Announcing American History Now, a US History Research Community

*Editors’ Note: American History Now is the newest journal to be launched as part of the Pressforward Project.

Have you got some research, a small con­clu­sion, an idea or pos­si­bil­ity; some piece of work which isn’t really suit­able for the stan­dard jour­nal for­mat? Maybe a piece which doesn’t fit eas­ily in any sin­gle dis­ci­pline? Would you like feed­back on an idea you’re strug­gling with? Would you like to pub­lish this work in a peer reviewed for­mat with­out wait­ing the years it typ­i­cally takes in a major journal?

Amer­i­can His­tory Now is eager to pub­lish your work.

Have you just taught or read a book for the first time? Or have you just re-examined an old clas­sic in your field? Did you come out of a class full of ideas about the book, ideas that would be valu­able to write down and use­ful to share?

Amer­i­can His­tory Now wants to pub­lish your review right away, not years down the line.

Do you main­tain a blog, and would like that blog to reach a wider audi­ence among his­to­ri­ans and the “his­tory minded?” Have you thought about start­ing a blog, but held off because you were unsure who your read­ers might be? Or sim­ply unsure how to do it?

Amer­i­can His­tory Now wants your blog to find its audience.

At Amer­i­can His­tory Now we are build­ing new forms of “research com­mu­nity,” new forms of aca­d­e­mic dia­logue. We would like to pro­mote faster, more fluid exchange of ideas, less encum­bered by the scarci­ties print imposes. We’re approach­ing that goal from sev­eral directions.

First, the Amer­i­can His­tory Now site col­lects reviews related to U.S. his­tory from around the web. But it also lets any user add a review, of any book he or she has read. It lets other users com­ment on those reviews, to estab­lish a dia­logue about both new books and old classics.

We’ve estab­lished two cat­e­gories of reviews, “first takes” and “sec­ond takes.” First takes are reviews of a book you’ve just read. Sec­ond takes are reviews of books you’ve read before and have recon­sid­ered. If you’ve just read a book and want oth­ers to know about it, you can review it quickly. If you’ve long grap­pled with a clas­sic in your field, you can post your thoughts at AHN.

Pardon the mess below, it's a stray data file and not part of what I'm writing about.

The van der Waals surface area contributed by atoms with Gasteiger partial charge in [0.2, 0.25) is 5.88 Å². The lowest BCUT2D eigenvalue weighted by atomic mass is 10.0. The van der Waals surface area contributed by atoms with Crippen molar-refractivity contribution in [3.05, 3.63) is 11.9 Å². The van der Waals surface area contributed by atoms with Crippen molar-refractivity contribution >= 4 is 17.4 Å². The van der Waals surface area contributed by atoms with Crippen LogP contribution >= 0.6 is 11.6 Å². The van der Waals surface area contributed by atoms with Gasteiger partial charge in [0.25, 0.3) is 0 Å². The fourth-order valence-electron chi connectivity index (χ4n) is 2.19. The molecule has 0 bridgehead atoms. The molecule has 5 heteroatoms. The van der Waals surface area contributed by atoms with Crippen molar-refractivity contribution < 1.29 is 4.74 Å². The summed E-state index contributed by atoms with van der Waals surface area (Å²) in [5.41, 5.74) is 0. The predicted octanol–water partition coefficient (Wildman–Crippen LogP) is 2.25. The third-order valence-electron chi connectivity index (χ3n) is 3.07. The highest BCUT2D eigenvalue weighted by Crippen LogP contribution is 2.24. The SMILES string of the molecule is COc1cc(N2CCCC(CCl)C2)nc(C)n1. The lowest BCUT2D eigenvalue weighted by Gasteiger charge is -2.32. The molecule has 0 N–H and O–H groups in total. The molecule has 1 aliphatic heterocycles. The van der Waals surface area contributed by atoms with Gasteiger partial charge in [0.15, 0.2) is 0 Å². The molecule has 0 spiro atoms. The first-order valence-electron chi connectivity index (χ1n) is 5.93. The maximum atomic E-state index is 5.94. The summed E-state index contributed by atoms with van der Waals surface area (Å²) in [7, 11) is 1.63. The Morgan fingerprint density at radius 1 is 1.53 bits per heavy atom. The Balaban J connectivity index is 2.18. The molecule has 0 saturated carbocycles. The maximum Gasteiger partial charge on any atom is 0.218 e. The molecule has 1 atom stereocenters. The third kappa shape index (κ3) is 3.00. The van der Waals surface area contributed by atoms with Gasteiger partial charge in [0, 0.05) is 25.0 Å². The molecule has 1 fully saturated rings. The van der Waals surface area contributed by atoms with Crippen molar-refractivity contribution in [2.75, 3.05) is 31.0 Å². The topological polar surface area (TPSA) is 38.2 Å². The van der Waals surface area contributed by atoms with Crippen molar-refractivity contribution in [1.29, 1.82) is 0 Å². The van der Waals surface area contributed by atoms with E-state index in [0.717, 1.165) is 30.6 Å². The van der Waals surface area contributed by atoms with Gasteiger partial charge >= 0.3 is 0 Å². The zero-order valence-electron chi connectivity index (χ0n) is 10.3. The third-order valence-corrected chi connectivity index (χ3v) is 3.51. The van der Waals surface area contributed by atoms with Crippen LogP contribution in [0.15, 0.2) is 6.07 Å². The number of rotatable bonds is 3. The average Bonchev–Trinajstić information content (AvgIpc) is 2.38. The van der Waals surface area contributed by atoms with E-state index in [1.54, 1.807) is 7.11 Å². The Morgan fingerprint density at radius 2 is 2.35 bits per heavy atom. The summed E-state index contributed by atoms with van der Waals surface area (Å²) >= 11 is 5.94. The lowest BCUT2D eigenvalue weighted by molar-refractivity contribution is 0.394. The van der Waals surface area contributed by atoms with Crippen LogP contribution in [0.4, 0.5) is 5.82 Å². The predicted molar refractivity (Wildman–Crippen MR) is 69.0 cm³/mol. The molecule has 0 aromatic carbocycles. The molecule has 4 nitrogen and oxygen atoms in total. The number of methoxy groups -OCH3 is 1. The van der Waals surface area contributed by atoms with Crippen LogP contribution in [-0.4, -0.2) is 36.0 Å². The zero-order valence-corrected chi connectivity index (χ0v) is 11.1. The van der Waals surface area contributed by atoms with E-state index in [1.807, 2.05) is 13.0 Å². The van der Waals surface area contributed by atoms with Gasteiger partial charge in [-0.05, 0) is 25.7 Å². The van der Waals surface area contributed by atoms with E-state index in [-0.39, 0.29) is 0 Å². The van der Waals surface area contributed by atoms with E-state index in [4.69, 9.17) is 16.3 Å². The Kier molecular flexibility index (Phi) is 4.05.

We are also try­ing to encour­age longer, “deeper” forms of his­tor­i­cal work through we are call­ing “research note­books.” You might think of a research note­book as a blog, a place where you can post ideas, early drafts, inter­dis­ci­pli­nary research, or shorter-form work. Any seri­ous stu­dent or prac­ti­tioner of his­tory can estab­lish a research note­book at Amer­i­can His­tory Now. if you don’t wish to start a blog, you can con­tribute by sim­ply email­ing your work to

It’s vital to stress that con­tri­bu­tions to AHN will be pub­lic, and avail­able for com­ment in real time, by any reader. We seek to build a com­mu­nity in which inter­ested per­sons can engage in con­struc­tive dia­logue; we want to pro­mote open­ness. But just as the pro­fes­sion of his­tory has stan­dards of con­duct and behav­ior which it teaches and enforces, so com­ments at AHN will use held to a strict stan­dard of civil­ity. The edi­tors will actively police com­ments for trolling, per­sonal attacks, and gen­eral discourtesy.

The edi­tors will also vett con­tri­bu­tions to AHN, and reg­u­larly des­ig­nate par­tic­u­larly good work as “Editor’s Choice.” To be selected as an “edi­tors choice, work must be of high qual­ity and demon­stra­ble gen­eral inter­est and value, as demon­strated by the responses of AHN’s com­mu­nity of read­ers and/or as rec­og­nized by the edi­to­r­ial board.

Amer­i­can His­tory Now aims to address some of the short­com­ings and lim­its of print jour­nals. We’d like to end the multi-year delay before reviews appear. We’d like to pro­mote open, lively dia­logue about com­monly used books. And most impor­tant, we’d like to cre­ate a space for re-thinking schol­arly com­mu­ni­ca­tion. We’d like to make peer review a more open process, and to facil­i­tate the kind of vital intel­lec­tual dis­cus­sion that hap­pens in small sem­i­nars, in the halls out­side con­fer­ence rooms, and in con­ver­sa­tion between friends and col­leagues. If you have work that doesn’t fit any­where else, or ideas you’d like to dis­cuss, AHN has a place for you.

This content was selected for Digital Humanities Now by Editor-in-Chief based on nominations by Editors-at-Large: